Friday, June 05, 2009

Independence Days #4

Earlier this week, I bumped into the Contradance Queen -- one of the last times that will happen as she's leaving in a week. Since she had been on her way to see me anyway, she handed me a little something she wanted to give me: a calendar from her hometown, with suggestions listed for when to plant crops or how to incorporate garden prep work into the year.

The calendar is part of a project called Sustainable Berea and taps into many of the same themes and missions of the Transition Movement, something the Renaissance Man and I have been following with great interest. In short, our economic and environmental situation offers us an ideal opportunity to "re-skill" or to relearn old-fashioned skills of self-reliance and to build community while learning.

This is no dewy-eyed romantic return to the "good old days" that never really were, but a sensible adaptation of skills that rely less on cheap energy and more on human power and know-how. And it fits in beautifully with the Independence Days challenge.

While you may think I'm cruising through this "challenge" on the skills I already have, though, I can assure you I'm not. No matter what you may know about gardening or cooking or food preservation, there's always something more to learn -- maybe not in the how-to but rather in the "what's appropriate for this particular situation this year" vein.

And on top of that, there are other skills waiting for me to open my mind to the possibilities.

So without further ado, here's my report from this past week:

1. Plant something: Since I've cleared a little more space in the Renaissance Man's garden, I planted my CSA basil pot as well as seeds for horehound, parsnips, and cannellini beans.

2. Harvest something: From the Southern Belle's garden came lettuce, radishes, cilantro, and pac choi (delivered as I couldn't get to the garden this past week); from the Renaissance Man's garden came lavender, oregano, peppermint, and roses; and I even managed to forage some chickweed at the Farm.

3. Preserve something: Dried lavender (hanging in a paper bag), peppermint and sage (in the dehydrator), pac choi (ditto), and rose petals (on a tray).

4. Reduce waste: The Renaissance Man decided earlier this week that he wanted to set up a rain barrel in the garden, and did I want to help? At the mention of "ladder" and "power tools" I figured I'd better, just to keep an eye on him. So we rerouted the downspouting around a back window and angled it into a large barrel -- just in time for the thunderstorms that filled it up in one night. (Next steps: finding mesh to cover the barrel, and rigging up an overflow.) I also caught up on mending this week and repaired a nightshirt that was almost ready for the rag bag -- saved!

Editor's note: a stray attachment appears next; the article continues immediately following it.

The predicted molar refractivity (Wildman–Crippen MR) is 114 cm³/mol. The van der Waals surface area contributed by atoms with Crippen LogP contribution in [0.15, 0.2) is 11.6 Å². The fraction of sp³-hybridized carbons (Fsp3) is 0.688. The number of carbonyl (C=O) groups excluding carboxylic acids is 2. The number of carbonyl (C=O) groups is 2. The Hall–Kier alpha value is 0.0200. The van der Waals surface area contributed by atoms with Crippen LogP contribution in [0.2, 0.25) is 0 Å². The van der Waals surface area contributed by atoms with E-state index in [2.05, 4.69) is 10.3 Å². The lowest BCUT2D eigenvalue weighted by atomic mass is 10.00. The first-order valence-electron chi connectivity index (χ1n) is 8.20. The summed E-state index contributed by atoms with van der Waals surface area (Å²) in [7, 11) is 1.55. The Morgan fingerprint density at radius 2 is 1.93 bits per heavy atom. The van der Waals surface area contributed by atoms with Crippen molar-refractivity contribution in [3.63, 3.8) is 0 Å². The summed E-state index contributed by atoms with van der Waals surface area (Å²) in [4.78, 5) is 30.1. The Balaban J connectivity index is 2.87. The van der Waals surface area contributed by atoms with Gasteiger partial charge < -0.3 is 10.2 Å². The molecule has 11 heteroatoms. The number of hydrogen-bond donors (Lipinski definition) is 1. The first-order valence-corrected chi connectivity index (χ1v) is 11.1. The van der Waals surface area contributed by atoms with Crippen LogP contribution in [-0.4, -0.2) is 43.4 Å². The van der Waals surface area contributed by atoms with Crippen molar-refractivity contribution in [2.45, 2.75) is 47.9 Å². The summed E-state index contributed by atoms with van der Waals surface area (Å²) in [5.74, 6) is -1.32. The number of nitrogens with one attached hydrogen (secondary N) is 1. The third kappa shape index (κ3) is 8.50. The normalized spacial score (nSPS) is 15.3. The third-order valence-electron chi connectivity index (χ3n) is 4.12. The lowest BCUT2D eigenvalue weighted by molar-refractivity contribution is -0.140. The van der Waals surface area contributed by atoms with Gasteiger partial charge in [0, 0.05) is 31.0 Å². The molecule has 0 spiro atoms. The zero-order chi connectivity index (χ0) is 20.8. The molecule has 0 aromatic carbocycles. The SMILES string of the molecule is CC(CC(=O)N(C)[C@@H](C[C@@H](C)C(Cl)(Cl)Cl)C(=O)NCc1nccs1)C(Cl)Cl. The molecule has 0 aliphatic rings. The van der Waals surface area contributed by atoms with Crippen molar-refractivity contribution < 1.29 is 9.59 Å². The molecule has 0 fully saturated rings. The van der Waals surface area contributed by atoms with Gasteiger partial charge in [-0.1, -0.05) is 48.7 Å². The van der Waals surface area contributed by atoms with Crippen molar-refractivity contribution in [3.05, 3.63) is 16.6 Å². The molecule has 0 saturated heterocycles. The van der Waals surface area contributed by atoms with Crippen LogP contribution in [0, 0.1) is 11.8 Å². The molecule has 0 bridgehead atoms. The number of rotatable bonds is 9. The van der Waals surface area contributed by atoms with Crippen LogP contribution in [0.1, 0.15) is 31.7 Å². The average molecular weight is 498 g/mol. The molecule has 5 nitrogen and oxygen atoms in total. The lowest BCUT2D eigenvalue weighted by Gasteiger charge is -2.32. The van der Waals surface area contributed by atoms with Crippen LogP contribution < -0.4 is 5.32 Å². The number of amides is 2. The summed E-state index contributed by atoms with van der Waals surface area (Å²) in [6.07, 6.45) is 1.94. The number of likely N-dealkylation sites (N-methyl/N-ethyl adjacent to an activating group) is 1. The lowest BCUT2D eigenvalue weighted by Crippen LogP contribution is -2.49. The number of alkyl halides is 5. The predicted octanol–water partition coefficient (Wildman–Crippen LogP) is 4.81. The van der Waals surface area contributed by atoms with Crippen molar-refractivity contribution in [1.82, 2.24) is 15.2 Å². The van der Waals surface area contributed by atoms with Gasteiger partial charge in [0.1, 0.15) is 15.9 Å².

5. Preparation and storage: The Chef Mother offered me a couple of plastic lidded storage bins last weekend, and one ended up the perfect size to allow me to organize and store my seed packets. (It even slides under the bed, freeing up some space in the closet for something else.) This should make it easier to find seeds as I work on succession planting this year.

6. Build local food systems: Another week, another Local Roots meeting; also finished the newsletter (PDF) and helped distribute it to prospective members; starting to brainstorm about educational articles for future issues.

7. Eat the food: More scrumptious salads; spelt pasta (local flour and egg) with homemade marinara sauce and local red wine; good garlicky borani; and even a succulent quiche with leek and eggs from my CSA, broccoli from the freezer, a pinch of dried oregano, and local Cheddar cheese.

There's always something new if you just let it find you!

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At 6/05/2009 11:10 PM, Blogger Rebecca said...

I love reading your blog! I am not actually involved in the challenge, but I'm doing most of those things most weeks as well! I love that we are doing what we can to seek our own independance!! Thanks for your inspiration!!!

At 6/08/2009 7:11 AM, Blogger The Baklava Queen said...

Thanks, Rebecca -- and keep up the good work on YOUR home front, too! :-)


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